• Model serving: This is one of the most critical components, which provides a way to deploy the models in a scalable and efficient way so that the model users can continue using the ML model results without loss of service.
  • Model version control: This is an important step in an AIML workflow, which enables tracking the code changes, maintaining data history, and enabling collaboration between teams. This brings scalability in providing agility to experiments and reproducing experimentation results whenever required.  
  • Model/data monitoring: Another critical component that helps measure the key performance indicators (KPIs) related to ML model health and data quality.
  • Security and governance: This is a very important step to ensure access controls to ML model results and to track activities to minimize the risk associated with the consumption of results by an unintended audience and bad actors. Nowadays, data is the real asset, and ML provides guidance based on this data. Therefore, it is essential to protect and manage the results, so they stay only with the intended audience.  
MLOps Maturity Assessments

It is highly unlikely for someone to have all these components automated together in one go, and it is also unrealistic to think that this can be achieved within a short period. To track the progress and measure the level of automation achieved using MLOps, Google and Microsoft came up with maturity models.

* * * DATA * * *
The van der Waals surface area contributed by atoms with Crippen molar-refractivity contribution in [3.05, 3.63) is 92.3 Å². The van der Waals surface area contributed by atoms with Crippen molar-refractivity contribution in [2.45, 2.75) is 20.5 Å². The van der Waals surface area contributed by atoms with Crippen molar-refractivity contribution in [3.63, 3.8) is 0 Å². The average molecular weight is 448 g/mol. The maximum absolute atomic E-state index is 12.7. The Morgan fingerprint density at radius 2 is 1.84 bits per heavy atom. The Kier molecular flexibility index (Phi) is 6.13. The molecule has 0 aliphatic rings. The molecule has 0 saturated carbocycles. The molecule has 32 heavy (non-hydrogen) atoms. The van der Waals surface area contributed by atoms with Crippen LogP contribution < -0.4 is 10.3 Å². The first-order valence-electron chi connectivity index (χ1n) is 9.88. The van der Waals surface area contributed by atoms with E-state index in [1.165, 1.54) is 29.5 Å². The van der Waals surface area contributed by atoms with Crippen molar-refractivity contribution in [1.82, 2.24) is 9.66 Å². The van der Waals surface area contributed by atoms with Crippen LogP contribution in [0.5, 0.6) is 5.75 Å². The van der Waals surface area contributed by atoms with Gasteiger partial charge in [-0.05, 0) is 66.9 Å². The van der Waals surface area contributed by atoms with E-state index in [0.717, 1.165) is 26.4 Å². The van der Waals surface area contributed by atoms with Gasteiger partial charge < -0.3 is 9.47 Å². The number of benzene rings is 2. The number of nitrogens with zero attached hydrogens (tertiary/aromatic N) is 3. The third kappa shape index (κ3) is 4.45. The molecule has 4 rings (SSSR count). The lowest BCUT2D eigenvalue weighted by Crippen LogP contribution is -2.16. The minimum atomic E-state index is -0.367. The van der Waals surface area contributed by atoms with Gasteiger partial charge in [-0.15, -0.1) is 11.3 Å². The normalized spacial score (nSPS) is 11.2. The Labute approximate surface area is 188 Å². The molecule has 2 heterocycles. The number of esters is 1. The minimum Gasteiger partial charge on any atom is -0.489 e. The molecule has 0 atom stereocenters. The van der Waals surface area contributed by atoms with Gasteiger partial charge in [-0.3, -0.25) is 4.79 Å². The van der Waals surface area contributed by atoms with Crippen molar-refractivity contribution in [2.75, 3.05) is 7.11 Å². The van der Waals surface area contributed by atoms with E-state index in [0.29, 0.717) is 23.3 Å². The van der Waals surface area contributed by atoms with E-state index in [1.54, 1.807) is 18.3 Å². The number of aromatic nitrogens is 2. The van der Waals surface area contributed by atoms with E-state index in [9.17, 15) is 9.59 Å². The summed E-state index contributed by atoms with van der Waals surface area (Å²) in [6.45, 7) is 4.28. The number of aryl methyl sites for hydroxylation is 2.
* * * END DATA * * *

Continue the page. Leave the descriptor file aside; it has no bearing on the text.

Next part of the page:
Google’s maturity model consists of three levels: 

  • Level 0:  Manual process
  • Level 1:  ML pipeline automation
  • Level 2:  CI/CD pipeline automation

Similarly, Microsoft’s maturity model consists of five levels:

  • Level 0:  No MLOps
  • Level 1:  DevOps but no MLOps
  • Level 2:  Automated Training
  • Level 3:  Automated Model Deployment
  • Level 4:  Full MLOps Automated Operations

Figure 1: Comparing Google's and Microsoft's maturity models

Personally, I feel Microsoft’s maturity model provides a better way to track the MLOps in an enterprise, as it is more detailed and the stages go beyond just CI/CD pipeline automation, which is just one of the components of a fully automated MLOps function. A fully automated MLOps system includes components related to automated model monitoring, prescribed improvement areas, and a goal for zero-downtime systems with reliable results each and every time.